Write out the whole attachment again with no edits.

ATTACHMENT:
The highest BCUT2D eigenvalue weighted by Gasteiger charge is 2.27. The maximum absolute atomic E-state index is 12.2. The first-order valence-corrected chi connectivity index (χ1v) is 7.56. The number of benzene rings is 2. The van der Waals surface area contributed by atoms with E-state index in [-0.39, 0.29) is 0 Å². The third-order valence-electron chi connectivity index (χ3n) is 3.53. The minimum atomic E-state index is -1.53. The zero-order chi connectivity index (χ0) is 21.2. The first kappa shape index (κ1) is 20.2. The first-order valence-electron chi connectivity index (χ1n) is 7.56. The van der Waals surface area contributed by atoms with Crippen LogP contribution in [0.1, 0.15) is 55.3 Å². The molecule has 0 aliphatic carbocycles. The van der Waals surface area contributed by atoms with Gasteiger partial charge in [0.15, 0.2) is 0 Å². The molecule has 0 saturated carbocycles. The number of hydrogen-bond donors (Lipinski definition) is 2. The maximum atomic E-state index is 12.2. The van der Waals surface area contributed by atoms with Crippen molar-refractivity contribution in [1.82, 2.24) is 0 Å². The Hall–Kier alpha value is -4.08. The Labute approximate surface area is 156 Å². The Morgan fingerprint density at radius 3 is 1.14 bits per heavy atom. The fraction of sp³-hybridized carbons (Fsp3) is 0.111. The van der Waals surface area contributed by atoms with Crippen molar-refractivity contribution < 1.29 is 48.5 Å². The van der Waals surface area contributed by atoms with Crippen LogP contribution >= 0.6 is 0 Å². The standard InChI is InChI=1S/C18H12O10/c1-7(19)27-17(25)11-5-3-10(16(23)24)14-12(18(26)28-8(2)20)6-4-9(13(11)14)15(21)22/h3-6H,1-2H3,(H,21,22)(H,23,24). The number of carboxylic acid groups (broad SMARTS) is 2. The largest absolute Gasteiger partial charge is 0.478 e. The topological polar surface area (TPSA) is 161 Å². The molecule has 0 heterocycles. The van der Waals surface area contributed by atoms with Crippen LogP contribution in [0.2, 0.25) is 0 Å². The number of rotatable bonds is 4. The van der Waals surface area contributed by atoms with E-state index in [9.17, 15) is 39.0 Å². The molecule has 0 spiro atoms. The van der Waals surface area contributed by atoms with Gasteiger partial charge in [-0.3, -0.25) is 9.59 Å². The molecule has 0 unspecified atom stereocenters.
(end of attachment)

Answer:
The highest BCUT2D eigenvalue weighted by Gasteiger charge is 2.27. The maximum absolute atomic E-state index is 12.2. The first-order valence-corrected chi connectivity index (χ1v) is 7.56. The number of benzene rings is 2. The van der Waals surface area contributed by atoms with E-state index in [-0.39, 0.29) is 0 Å². The third-order valence-electron chi connectivity index (χ3n) is 3.53. The minimum atomic E-state index is -1.53. The zero-order chi connectivity index (χ0) is 21.2. The first kappa shape index (κ1) is 20.2. The first-order valence-electron chi connectivity index (χ1n) is 7.56. The van der Waals surface area contributed by atoms with Crippen LogP contribution in [0.1, 0.15) is 55.3 Å². The molecule has 0 aliphatic carbocycles. The van der Waals surface area contributed by atoms with Gasteiger partial charge in [0.15, 0.2) is 0 Å². The molecule has 0 saturated carbocycles. The number of hydrogen-bond donors (Lipinski definition) is 2. The maximum atomic E-state index is 12.2. The van der Waals surface area contributed by atoms with Crippen molar-refractivity contribution in [1.82, 2.24) is 0 Å². The Hall–Kier alpha value is -4.08. The Labute approximate surface area is 156 Å². The Morgan fingerprint density at radius 3 is 1.14 bits per heavy atom. The fraction of sp³-hybridized carbons (Fsp3) is 0.111. The van der Waals surface area contributed by atoms with Crippen molar-refractivity contribution < 1.29 is 48.5 Å². The van der Waals surface area contributed by atoms with Crippen LogP contribution >= 0.6 is 0 Å². The standard InChI is InChI=1S/C18H12O10/c1-7(19)27-17(25)11-5-3-10(16(23)24)14-12(18(26)28-8(2)20)6-4-9(13(11)14)15(21)22/h3-6H,1-2H3,(H,21,22)(H,23,24). The number of carboxylic acid groups (broad SMARTS) is 2. The largest absolute Gasteiger partial charge is 0.478 e. The topological polar surface area (TPSA) is 161 Å². The molecule has 0 heterocycles. The van der Waals surface area contributed by atoms with Crippen LogP contribution in [0.2, 0.25) is 0 Å². The number of rotatable bonds is 4. The van der Waals surface area contributed by atoms with E-state index in [9.17, 15) is 39.0 Å². The molecule has 0 spiro atoms. The van der Waals surface area contributed by atoms with Gasteiger partial charge in [-0.3, -0.25) is 9.59 Å². The molecule has 0 unspecified atom stereocenters.